Pondering the Pundits

Pondering the Pundits” is an Open Thread. It is a selection of editorials and opinions from> around the news medium and the internet blogs. The intent is to provide a forum for your reactions and opinions, not just to the opinions presented, but to what ever you find important.

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Robert Reich: The ‘most dangerous politician of my lifetime’ may not be Donald Trump

He’s maybe the most dangerous politician of my lifetime. He’s helped transform the Republican Party into a cult, worshiping at the altar of authoritarianism. He’s damaged our country in ways that may take a generation to undo. The politician I’m talking about, of course, is Mitch McConnell.

Two goals for November 3, 2020: The first and most obvious is to get the worst president in history out of the White House. That’s necessary but not sufficient. We also have to flip the Senate and remove the worst Senate Majority Leader in history.

Like Trump, Mitch McConnell is no garden-variety bad public official. McConnell puts party above America, and Trump above party. Even if Trump is gone, if the Senate remains in Republican hands and McConnell is reelected, America loses because McConnell will still have a chokehold on our democracy. [..]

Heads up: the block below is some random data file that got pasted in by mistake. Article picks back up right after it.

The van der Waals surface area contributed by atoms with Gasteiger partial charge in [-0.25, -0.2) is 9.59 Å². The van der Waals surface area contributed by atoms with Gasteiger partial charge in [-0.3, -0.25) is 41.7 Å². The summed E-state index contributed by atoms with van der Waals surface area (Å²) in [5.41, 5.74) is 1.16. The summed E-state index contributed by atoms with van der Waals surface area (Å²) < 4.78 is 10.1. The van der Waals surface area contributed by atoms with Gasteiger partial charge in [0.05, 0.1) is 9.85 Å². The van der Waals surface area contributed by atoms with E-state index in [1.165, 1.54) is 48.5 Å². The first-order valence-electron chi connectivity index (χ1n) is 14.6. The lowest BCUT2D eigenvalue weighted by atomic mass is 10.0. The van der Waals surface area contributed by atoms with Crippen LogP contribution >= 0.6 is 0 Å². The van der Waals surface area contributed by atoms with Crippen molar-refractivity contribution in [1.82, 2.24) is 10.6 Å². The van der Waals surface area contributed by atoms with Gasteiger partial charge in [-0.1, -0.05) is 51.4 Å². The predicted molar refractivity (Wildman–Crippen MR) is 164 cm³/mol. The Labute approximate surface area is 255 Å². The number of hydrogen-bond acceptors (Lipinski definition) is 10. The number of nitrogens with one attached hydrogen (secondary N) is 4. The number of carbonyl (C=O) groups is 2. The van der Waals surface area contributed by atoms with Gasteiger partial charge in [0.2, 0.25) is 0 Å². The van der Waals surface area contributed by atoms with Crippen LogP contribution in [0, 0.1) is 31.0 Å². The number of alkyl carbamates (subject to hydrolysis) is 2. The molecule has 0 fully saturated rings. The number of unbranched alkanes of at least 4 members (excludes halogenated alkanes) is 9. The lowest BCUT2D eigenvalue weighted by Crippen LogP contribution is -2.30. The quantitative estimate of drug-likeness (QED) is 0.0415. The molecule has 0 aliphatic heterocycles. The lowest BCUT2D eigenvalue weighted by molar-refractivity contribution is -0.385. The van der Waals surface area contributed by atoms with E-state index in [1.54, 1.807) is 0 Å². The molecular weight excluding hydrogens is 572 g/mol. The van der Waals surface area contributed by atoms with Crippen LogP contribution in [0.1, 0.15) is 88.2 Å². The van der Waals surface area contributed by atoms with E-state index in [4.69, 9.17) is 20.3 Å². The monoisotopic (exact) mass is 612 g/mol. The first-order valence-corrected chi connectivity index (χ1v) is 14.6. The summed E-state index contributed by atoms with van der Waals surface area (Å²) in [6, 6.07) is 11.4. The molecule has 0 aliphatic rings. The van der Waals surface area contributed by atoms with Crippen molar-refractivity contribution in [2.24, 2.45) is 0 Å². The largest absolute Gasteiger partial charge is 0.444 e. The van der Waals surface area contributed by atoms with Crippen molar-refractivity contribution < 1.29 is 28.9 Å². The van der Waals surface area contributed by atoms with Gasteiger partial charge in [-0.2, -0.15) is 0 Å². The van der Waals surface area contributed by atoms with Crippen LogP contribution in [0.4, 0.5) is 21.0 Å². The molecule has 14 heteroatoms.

As to the question of who is worse, Trump or McConnell — the answer is that it’s too close to call. The two of them have degraded and corrupted American democracy. We need them both out.

Paul Krugman: America’s Red State Death Trip

Why does falling life expectancy track political orientation?

“E pluribus unum” — out of many, one — is one of America’s traditional mottos. And you might think it would be reflected in reality. We aren’t, after all, just united politically. We share a common language; the unrestricted movement of goods, services and people is guaranteed by the Constitution. Shouldn’t this lead to convergence in the way we live and think?

In fact, however, the past few decades have been marked by growing divergence among regions along several dimensions, all closely correlated. In particular, the political divide is also, increasingly, an economic divide. As The Times’s Tom Edsall put it in a recent article, “red and blue voters live in different economies.”